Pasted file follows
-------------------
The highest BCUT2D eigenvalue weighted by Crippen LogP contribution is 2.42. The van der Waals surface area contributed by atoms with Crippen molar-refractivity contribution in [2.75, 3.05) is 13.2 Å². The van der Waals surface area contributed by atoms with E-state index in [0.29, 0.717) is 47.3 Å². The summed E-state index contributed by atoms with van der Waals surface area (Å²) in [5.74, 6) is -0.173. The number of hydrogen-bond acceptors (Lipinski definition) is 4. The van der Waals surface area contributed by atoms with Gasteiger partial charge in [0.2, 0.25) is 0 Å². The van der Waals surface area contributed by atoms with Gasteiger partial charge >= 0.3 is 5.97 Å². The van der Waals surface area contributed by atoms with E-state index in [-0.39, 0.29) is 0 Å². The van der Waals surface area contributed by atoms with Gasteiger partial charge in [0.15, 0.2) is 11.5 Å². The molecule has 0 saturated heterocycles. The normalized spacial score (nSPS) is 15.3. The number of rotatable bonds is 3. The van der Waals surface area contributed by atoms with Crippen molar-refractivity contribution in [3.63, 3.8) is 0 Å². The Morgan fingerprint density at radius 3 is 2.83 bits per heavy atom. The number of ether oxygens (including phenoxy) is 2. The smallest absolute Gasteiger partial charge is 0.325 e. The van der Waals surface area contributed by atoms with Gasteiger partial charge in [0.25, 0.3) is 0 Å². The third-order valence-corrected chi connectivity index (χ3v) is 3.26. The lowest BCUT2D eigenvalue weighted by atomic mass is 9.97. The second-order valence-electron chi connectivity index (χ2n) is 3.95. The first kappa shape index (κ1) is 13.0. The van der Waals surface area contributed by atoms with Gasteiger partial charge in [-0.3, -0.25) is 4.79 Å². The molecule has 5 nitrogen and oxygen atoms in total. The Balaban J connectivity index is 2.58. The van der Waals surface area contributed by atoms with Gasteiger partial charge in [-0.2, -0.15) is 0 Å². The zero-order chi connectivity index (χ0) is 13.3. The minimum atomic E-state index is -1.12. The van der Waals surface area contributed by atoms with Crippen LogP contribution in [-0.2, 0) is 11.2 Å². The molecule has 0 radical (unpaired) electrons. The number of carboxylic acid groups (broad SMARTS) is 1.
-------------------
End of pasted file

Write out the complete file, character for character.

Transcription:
The highest BCUT2D eigenvalue weighted by Crippen LogP contribution is 2.42. The van der Waals surface area contributed by atoms with Crippen molar-refractivity contribution in [2.75, 3.05) is 13.2 Å². The van der Waals surface area contributed by atoms with E-state index in [0.29, 0.717) is 47.3 Å². The summed E-state index contributed by atoms with van der Waals surface area (Å²) in [5.74, 6) is -0.173. The number of hydrogen-bond acceptors (Lipinski definition) is 4. The van der Waals surface area contributed by atoms with Gasteiger partial charge in [0.2, 0.25) is 0 Å². The van der Waals surface area contributed by atoms with Gasteiger partial charge >= 0.3 is 5.97 Å². The van der Waals surface area contributed by atoms with E-state index in [-0.39, 0.29) is 0 Å². The van der Waals surface area contributed by atoms with Gasteiger partial charge in [0.15, 0.2) is 11.5 Å². The molecule has 0 saturated heterocycles. The normalized spacial score (nSPS) is 15.3. The number of rotatable bonds is 3. The van der Waals surface area contributed by atoms with Crippen molar-refractivity contribution in [3.63, 3.8) is 0 Å². The Morgan fingerprint density at radius 3 is 2.83 bits per heavy atom. The number of ether oxygens (including phenoxy) is 2. The smallest absolute Gasteiger partial charge is 0.325 e. The van der Waals surface area contributed by atoms with Gasteiger partial charge in [0.25, 0.3) is 0 Å². The third-order valence-corrected chi connectivity index (χ3v) is 3.26. The lowest BCUT2D eigenvalue weighted by atomic mass is 9.97. The second-order valence-electron chi connectivity index (χ2n) is 3.95. The first kappa shape index (κ1) is 13.0. The van der Waals surface area contributed by atoms with Gasteiger partial charge in [-0.3, -0.25) is 4.79 Å². The molecule has 5 nitrogen and oxygen atoms in total. The Balaban J connectivity index is 2.58. The van der Waals surface area contributed by atoms with Gasteiger partial charge in [-0.2, -0.15) is 0 Å². The zero-order chi connectivity index (χ0) is 13.3. The minimum atomic E-state index is -1.12. The van der Waals surface area contributed by atoms with Crippen LogP contribution in [-0.2, 0) is 11.2 Å². The molecule has 0 radical (unpaired) electrons. The number of carboxylic acid groups (broad SMARTS) is 1.